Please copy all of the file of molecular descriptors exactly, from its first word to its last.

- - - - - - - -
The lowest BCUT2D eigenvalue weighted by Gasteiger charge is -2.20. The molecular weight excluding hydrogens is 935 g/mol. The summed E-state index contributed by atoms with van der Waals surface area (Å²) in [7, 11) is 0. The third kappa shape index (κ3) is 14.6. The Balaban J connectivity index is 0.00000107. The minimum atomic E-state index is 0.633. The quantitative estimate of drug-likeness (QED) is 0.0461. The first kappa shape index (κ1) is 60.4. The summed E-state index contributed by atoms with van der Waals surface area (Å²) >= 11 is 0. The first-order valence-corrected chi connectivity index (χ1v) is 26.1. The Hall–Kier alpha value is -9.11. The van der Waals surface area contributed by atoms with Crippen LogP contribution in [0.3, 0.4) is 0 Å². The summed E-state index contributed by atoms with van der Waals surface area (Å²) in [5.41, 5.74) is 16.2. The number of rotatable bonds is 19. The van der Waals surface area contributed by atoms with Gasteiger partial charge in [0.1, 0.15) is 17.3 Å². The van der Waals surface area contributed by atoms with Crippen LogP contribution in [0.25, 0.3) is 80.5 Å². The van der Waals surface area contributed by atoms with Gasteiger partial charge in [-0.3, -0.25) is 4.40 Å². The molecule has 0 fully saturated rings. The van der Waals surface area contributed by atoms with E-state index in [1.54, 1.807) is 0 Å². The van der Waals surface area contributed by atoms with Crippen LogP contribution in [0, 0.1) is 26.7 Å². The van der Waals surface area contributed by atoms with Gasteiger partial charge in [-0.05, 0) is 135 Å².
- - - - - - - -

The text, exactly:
The lowest BCUT2D eigenvalue weighted by Gasteiger charge is -2.20. The molecular weight excluding hydrogens is 935 g/mol. The summed E-state index contributed by atoms with van der Waals surface area (Å²) in [7, 11) is 0. The third kappa shape index (κ3) is 14.6. The Balaban J connectivity index is 0.00000107. The minimum atomic E-state index is 0.633. The quantitative estimate of drug-likeness (QED) is 0.0461. The first kappa shape index (κ1) is 60.4. The summed E-state index contributed by atoms with van der Waals surface area (Å²) >= 11 is 0. The first-order valence-corrected chi connectivity index (χ1v) is 26.1. The Hall–Kier alpha value is -9.11. The van der Waals surface area contributed by atoms with Crippen LogP contribution in [0.3, 0.4) is 0 Å². The summed E-state index contributed by atoms with van der Waals surface area (Å²) in [5.41, 5.74) is 16.2. The number of rotatable bonds is 19. The van der Waals surface area contributed by atoms with Gasteiger partial charge in [0.1, 0.15) is 17.3 Å². The van der Waals surface area contributed by atoms with Crippen LogP contribution in [0.25, 0.3) is 80.5 Å². The van der Waals surface area contributed by atoms with Gasteiger partial charge in [-0.3, -0.25) is 4.40 Å². The molecule has 0 fully saturated rings. The van der Waals surface area contributed by atoms with E-state index in [1.54, 1.807) is 0 Å². The van der Waals surface area contributed by atoms with Crippen LogP contribution in [0, 0.1) is 26.7 Å². The van der Waals surface area contributed by atoms with Gasteiger partial charge in [-0.05, 0) is 135 Å².